SMHI has gathered statistics for the last fifteen years. While meteorologists generally use the thirty year period from 1961-1990 as a standard, SMHI’s Hans Alexandersson is of the opinion that these latest statistics are sufficiently conclusive.
“I think we can now dismiss the argument that we have to wait a while. We can see the changes at a local level in Sweden and we can also see them in global statistics,” Alexandersson told TT.
Statistics for Sweden show that the country has grown warmer and wetter over the last fifteen years. The country is on average a full one degree warmer, mainly as a result of warmer winters.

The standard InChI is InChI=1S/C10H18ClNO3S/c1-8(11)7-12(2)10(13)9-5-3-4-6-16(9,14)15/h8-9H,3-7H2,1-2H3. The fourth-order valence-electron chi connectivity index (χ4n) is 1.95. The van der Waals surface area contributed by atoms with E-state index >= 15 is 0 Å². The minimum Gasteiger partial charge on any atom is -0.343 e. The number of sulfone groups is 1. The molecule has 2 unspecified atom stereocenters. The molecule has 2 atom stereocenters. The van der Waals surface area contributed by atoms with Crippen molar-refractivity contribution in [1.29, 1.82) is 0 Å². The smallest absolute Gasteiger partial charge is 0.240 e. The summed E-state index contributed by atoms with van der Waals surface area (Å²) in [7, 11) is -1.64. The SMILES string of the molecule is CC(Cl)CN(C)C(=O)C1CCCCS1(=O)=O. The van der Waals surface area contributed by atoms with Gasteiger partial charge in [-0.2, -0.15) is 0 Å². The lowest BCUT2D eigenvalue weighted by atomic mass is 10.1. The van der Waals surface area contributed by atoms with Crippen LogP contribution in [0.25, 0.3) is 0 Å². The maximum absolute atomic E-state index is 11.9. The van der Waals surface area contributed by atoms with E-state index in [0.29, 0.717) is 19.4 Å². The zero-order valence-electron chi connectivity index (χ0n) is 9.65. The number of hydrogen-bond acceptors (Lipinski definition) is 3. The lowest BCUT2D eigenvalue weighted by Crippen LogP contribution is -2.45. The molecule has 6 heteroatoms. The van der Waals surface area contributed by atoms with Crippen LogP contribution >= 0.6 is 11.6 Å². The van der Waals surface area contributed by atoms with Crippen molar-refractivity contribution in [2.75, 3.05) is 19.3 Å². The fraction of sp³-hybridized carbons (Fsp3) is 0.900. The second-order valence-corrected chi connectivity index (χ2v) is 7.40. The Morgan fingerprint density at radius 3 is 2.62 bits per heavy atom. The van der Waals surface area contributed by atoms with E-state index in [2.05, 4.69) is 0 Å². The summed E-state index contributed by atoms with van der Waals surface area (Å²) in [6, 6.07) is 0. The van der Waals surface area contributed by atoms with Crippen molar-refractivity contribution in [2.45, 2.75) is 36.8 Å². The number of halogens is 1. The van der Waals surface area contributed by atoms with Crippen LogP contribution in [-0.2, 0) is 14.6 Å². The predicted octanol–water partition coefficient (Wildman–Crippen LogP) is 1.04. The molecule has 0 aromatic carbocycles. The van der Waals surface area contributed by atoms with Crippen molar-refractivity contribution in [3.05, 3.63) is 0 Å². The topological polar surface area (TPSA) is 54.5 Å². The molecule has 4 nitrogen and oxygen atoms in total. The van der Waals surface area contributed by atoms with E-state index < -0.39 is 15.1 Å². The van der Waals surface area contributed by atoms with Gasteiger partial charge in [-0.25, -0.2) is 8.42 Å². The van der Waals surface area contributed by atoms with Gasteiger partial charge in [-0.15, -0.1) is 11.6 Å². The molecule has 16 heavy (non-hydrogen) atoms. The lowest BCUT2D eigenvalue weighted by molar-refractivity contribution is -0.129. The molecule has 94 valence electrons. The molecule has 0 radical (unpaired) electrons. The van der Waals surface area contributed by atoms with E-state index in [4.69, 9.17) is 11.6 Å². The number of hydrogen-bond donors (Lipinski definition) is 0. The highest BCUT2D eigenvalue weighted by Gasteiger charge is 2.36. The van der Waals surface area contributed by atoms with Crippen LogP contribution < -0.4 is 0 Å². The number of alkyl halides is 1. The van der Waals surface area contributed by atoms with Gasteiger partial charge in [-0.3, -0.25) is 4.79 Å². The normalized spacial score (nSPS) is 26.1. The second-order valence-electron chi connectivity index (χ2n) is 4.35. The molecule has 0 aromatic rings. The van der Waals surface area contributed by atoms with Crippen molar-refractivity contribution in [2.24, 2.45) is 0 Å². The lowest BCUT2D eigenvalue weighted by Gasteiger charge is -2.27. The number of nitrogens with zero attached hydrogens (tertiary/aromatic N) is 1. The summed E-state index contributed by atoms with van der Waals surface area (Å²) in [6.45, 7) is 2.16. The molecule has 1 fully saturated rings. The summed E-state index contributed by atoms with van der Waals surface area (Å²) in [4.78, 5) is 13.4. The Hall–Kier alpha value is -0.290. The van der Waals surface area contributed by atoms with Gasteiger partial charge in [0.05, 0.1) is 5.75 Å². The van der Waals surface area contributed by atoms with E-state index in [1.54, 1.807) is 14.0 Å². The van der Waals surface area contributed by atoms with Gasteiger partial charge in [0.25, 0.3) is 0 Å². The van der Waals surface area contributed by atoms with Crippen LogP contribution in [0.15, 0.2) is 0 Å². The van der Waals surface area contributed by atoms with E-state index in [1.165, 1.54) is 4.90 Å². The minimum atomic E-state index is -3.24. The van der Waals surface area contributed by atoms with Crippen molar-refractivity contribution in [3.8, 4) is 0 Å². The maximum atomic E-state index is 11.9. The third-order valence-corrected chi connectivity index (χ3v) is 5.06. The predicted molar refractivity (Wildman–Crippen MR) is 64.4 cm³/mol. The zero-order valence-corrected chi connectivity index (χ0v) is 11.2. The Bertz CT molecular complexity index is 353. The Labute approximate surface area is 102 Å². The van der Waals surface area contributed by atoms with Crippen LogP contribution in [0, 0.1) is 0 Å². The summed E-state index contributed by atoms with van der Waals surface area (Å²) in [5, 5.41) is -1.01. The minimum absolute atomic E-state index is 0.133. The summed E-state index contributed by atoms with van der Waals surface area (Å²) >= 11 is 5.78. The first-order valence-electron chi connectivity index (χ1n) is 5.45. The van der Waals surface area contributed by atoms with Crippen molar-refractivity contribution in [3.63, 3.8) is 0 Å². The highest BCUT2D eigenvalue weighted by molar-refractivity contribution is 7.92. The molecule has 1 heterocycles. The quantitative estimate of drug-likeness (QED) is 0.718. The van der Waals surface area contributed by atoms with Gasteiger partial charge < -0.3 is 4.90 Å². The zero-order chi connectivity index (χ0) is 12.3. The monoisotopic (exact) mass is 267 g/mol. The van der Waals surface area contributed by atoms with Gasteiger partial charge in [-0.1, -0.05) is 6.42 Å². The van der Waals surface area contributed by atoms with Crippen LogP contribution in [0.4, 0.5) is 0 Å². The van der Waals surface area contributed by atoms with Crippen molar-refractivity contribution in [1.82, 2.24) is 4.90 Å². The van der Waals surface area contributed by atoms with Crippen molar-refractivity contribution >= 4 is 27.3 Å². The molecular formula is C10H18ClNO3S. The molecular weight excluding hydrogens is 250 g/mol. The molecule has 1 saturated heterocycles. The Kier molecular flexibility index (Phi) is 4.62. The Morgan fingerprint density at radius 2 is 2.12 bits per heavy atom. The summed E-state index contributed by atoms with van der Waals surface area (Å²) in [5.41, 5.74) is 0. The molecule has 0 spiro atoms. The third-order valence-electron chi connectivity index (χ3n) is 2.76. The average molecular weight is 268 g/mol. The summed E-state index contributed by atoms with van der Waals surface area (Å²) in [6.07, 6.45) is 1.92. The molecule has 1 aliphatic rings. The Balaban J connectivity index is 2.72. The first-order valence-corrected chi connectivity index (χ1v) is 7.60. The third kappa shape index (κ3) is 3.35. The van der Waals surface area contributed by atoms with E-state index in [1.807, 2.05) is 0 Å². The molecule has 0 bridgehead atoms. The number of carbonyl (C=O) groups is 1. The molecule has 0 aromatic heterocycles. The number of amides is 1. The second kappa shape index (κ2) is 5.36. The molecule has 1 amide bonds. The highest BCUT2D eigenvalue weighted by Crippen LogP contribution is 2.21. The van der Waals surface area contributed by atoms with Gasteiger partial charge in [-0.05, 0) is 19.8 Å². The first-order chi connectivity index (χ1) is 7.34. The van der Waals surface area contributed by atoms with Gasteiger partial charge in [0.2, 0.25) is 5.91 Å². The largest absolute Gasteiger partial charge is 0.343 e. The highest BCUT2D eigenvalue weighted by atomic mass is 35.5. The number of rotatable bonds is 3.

The average winter temperature on the coast of Norrland has increased by 2.2 degrees. This ties in with global models which suggest more noticeable changes in polar regions.
But SMHI’s statistics also detected major changes in the south of the country during the remaining seasons. Alexandersson was not so sure that this was related to climate change.
“These may be temporary anomalies,” he said.
Rainfall has increased by 40 millimetres per year, with the month of June seeing the most dramatic changes. It is now 36 per cent wetter in June than it was in previous decades.
On the whole SMHI’s statistics seem to bear out the state’s own climate study, which yesterday warned of more rainfall and flooding in Sweden.